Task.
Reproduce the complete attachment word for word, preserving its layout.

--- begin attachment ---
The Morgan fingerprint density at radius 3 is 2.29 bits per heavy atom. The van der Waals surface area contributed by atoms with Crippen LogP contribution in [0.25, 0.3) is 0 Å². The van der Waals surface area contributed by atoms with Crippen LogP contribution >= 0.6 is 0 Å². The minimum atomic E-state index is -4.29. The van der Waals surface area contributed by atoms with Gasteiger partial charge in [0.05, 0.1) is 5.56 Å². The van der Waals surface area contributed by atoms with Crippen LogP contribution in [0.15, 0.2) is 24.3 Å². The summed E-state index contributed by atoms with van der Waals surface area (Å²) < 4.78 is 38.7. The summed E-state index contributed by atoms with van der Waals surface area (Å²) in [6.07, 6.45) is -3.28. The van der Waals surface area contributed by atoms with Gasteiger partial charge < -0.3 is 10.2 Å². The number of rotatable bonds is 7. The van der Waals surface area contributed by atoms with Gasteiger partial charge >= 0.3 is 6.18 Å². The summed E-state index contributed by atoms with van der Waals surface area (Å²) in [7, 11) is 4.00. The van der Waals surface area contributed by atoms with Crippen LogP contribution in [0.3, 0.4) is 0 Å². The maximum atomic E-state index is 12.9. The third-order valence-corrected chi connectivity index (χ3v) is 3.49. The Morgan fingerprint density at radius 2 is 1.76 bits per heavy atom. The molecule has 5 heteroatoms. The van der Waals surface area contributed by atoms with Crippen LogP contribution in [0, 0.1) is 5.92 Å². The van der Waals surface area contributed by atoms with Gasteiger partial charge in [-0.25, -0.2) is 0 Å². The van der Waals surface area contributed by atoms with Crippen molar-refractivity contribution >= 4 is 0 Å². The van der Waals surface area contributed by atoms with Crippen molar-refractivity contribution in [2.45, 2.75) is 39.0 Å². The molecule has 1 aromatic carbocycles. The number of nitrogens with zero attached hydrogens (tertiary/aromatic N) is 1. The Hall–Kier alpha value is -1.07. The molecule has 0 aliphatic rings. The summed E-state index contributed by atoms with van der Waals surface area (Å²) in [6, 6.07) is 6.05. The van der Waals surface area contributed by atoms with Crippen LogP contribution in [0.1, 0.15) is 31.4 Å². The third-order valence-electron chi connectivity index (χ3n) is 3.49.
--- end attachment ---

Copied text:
The Morgan fingerprint density at radius 3 is 2.29 bits per heavy atom. The van der Waals surface area contributed by atoms with Crippen LogP contribution in [0.25, 0.3) is 0 Å². The van der Waals surface area contributed by atoms with Crippen LogP contribution >= 0.6 is 0 Å². The minimum atomic E-state index is -4.29. The van der Waals surface area contributed by atoms with Gasteiger partial charge in [0.05, 0.1) is 5.56 Å². The van der Waals surface area contributed by atoms with Crippen LogP contribution in [0.15, 0.2) is 24.3 Å². The summed E-state index contributed by atoms with van der Waals surface area (Å²) < 4.78 is 38.7. The summed E-state index contributed by atoms with van der Waals surface area (Å²) in [6.07, 6.45) is -3.28. The van der Waals surface area contributed by atoms with Gasteiger partial charge < -0.3 is 10.2 Å². The number of rotatable bonds is 7. The van der Waals surface area contributed by atoms with Gasteiger partial charge >= 0.3 is 6.18 Å². The summed E-state index contributed by atoms with van der Waals surface area (Å²) in [7, 11) is 4.00. The van der Waals surface area contributed by atoms with Crippen LogP contribution in [0.3, 0.4) is 0 Å². The maximum atomic E-state index is 12.9. The third-order valence-corrected chi connectivity index (χ3v) is 3.49. The Morgan fingerprint density at radius 2 is 1.76 bits per heavy atom. The molecule has 5 heteroatoms. The van der Waals surface area contributed by atoms with Crippen LogP contribution in [0, 0.1) is 5.92 Å². The van der Waals surface area contributed by atoms with Gasteiger partial charge in [-0.25, -0.2) is 0 Å². The van der Waals surface area contributed by atoms with Crippen molar-refractivity contribution >= 4 is 0 Å². The van der Waals surface area contributed by atoms with Crippen molar-refractivity contribution in [2.45, 2.75) is 39.0 Å². The molecule has 1 aromatic carbocycles. The number of nitrogens with zero attached hydrogens (tertiary/aromatic N) is 1. The Hall–Kier alpha value is -1.07. The molecule has 0 aliphatic rings. The summed E-state index contributed by atoms with van der Waals surface area (Å²) in [6, 6.07) is 6.05. The van der Waals surface area contributed by atoms with Crippen LogP contribution in [0.1, 0.15) is 31.4 Å². The third-order valence-electron chi connectivity index (χ3n) is 3.49.